Alex Rodriguez and Ichiro Suzuki Teach Us a Valuable Lesson

Thomas HolmesCorrespondent IIIOctober 28, 2012

BALTIMORE, MD - OCTOBER 08:  Ichiro Suzuki #31 of the New York Yankees is congratulated by Alex Rodriguez #13 after scoring a run on an RBI double hit by Robinson Cano #24 in the top of the first inning during Game Two of the American League Division Series against the Baltimore Orioles at Oriole Park at Camden Yards on October 8, 2012 in Baltimore, Maryland.  (Photo by Patrick McDermott/Getty Images)
Patrick McDermott/Getty Images

"Be careful what you wish for," my grandmother often told me while I was growing up.  Looking back, she always had a knack for dropping little hints like that from time to time. 

Yet for the longest time I never quite understood that particular saying, especially its conclusion. 

"You might just get it."

What did that mean exactly?

If you get what you want, you should be happy by default.  End of story.

Of course, over time you learn exactly what it means, as life has a funny way of teaching you lessons every step of the way, and through time, you amass what some would call wisdom.

Understand I'm no wise man, far from it, but last week when's Nick Eaton asked readers whether they felt bad for former Mariners and now-Yankees Ichiro and A-Rod respectively, I couldn't help but laugh.

No, not in the sense of the shameful joy that is schadenfreude, but instead knowing that both men put themselves in this situation by choice with the hope that in some way, shape or form a little bit of the Yankee mystique/magic would rub off on them during their time in the Bronx.

Yet what many players sometimes forget or perhaps ignore is that being a Yankee comes with the potential of great risk in addition to chance of being greatly rewarded.  For the Yankees, the standard is so high that every season is deemed a failure in the Bronx if the Bombers fail to at the very least play in the Fall Classic.

Of course, this is no surprise to just about every fan of the game, but each October we all watch and wait to see what becomes of the Yankees, simply because we are rarely given much choice.  

This year, though, the Yankees seemed to fold rather quickly against the Tigers once the human talisman that is Derek Jeter went down for the season at the end of Game 1 of the ALCS.

Jeter, whether you love him or hate him, is a Yankee through and through; meanwhile, A-Rod and Ichiro aren't.  

Ultimately, I feel that both men made their choice and must now live with it.  

I root neither for them or against them.  If they win, good for them; if they lose, so be it.  

Then I read an interesting take from someone who perhaps better than anyone could reflect on the situation, a man who knows the pressure of being an MVP third baseman: Mike Schmidt.  

Schmidt, in his article for the Associated Press, offers a unique perspective on how A-Rod was cursed by his contract after leaving Seattle by stating, "In him, we all see a guy who hit the sports lottery and we think, if it were us, life would be a bowl of cherries and it would be easy to be everything to everyone."

Schmidt then continues by offering up perhaps the most telling and personal of statements,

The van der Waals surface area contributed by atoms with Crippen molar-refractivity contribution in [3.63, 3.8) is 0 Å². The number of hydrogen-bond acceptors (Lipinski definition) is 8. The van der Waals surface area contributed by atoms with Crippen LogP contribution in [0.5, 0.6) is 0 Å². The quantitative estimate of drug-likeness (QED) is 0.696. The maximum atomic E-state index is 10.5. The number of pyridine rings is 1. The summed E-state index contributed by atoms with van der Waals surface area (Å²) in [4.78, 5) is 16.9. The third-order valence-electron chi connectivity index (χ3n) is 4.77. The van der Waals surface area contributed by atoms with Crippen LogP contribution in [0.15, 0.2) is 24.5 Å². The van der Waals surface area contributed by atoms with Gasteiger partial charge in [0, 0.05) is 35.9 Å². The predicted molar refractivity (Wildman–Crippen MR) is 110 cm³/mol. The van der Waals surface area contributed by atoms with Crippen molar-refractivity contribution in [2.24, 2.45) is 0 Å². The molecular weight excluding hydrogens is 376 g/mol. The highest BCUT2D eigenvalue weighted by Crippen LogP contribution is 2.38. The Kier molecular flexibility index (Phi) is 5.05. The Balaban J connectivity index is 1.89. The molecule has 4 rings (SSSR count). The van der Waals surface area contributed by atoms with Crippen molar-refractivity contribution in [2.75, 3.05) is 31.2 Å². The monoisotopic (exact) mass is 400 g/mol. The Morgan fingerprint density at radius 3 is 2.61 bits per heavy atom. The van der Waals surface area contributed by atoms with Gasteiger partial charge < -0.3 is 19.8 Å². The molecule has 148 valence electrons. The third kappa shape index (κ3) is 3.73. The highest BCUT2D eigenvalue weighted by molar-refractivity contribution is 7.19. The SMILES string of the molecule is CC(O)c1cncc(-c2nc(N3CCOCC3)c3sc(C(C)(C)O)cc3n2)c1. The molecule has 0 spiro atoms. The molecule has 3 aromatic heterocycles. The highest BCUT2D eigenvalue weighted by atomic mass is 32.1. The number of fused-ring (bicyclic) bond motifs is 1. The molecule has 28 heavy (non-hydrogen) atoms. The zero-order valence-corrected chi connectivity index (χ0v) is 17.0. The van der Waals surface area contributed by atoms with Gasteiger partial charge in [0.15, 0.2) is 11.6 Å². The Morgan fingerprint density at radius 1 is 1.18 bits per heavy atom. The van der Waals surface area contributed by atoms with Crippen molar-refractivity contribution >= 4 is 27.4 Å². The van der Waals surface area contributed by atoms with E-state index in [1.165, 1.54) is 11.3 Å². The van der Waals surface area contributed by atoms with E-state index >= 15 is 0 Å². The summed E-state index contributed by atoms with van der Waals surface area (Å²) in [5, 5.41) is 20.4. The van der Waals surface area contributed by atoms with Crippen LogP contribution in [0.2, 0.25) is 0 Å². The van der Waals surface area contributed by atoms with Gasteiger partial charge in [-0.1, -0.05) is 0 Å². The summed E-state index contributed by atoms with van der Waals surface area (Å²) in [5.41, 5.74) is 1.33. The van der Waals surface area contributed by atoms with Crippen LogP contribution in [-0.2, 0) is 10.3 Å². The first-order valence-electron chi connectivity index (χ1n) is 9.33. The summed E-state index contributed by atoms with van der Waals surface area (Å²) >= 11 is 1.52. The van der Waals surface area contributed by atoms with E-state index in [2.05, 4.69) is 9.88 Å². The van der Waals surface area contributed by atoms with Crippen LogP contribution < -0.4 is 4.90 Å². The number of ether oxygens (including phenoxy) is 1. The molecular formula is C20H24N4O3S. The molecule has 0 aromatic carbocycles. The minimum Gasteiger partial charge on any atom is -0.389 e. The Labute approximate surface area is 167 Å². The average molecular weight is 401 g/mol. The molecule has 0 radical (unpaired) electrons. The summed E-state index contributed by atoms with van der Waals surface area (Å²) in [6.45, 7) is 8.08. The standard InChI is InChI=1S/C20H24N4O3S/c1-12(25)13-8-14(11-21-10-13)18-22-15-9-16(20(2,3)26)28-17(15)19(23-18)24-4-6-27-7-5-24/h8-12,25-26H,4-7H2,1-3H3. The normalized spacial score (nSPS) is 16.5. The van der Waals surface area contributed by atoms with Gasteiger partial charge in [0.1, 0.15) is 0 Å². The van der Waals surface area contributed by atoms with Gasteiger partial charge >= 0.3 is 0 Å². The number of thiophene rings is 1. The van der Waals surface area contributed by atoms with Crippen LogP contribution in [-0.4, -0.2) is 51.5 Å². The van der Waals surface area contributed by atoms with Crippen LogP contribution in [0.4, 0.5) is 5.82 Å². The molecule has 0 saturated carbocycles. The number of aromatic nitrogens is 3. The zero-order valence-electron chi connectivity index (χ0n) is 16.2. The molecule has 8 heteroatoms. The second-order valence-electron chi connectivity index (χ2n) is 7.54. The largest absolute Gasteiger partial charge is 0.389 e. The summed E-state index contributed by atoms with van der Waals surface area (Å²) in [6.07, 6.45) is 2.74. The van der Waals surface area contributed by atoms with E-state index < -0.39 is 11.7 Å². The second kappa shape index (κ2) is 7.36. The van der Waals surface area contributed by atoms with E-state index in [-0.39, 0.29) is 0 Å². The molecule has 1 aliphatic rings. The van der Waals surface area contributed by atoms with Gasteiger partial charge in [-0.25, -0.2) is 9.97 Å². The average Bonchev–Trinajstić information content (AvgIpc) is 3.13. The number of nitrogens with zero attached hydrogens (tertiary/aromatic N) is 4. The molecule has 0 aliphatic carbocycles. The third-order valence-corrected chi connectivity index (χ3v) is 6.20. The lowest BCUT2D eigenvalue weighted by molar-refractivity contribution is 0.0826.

"So many people say to me that I came along in baseball 20 years too early. They say imagine what you'd make if you played today. My answer is simple and has two parts: I'd be Alex Rodriguez, and I'm glad I'm not."

Sad, but true.  

Somewhere in the span of the past two decades, Alex Rodriguez went from being a fresh-faced wunderkind to a pariah who has managed to wear out his welcome at every stop along the way.  

Will he stay in pinstripes next year?

Hard to say, but perhaps they should take comfort in knowing that George Steinbrenner isn't around to have a say in the matter as ESPN New York's Wallace Matthews pondered:

Not even The Boss would have much of an appetite for eating $114 million of his own money, so the odds are he would accept the fact that he and Alex Rodriguez are forever joined. Then, he would proceed to make A-Rod's life hell with a continuous series of public and private insults. No doubt, he would still have Howie Spira's phone number.

In Steinbrenner's absence, I trust that Yankee fans will pick up the slack.  

As for Seattle fans, I'd imagine the "out of sight, out of mind" approach will make the most sense for both A-Rod and Ichiro, as both made their decision to leave quite clear when the time came; besides, the Mariners are "rebuilding."  

Finally, some might say it's unfair to lump Ichiro together with A-Rod, and to some extent, that's true.

Perhaps staying in Seattle wasn't Ichiro's best option and his move was beneficial to all parties, but now what?

What Ichiro does next will be very telling based on what offers he has available.  

He certainly came back to life in New York and it seems he'd like to stay, as the New York Post's Joel Sherman reports: "A person close to Ichiro told me he strongly wants to stay with the Yankees because he so enjoyed playing in a professional, winning atmosphere with so many contemporaries near his age range."

But is this the best move?

Perhaps, but both Ichiro and A-Rod will likely face some tough choices this winter.  

For their sake, I hope they choose what's best for them and see if they can rediscover at least some of the magic and joy in playing the game that once upon a time in Seattle made them great.  

If not, they may once again learn the ups and downs of being careful of what you wish for... 


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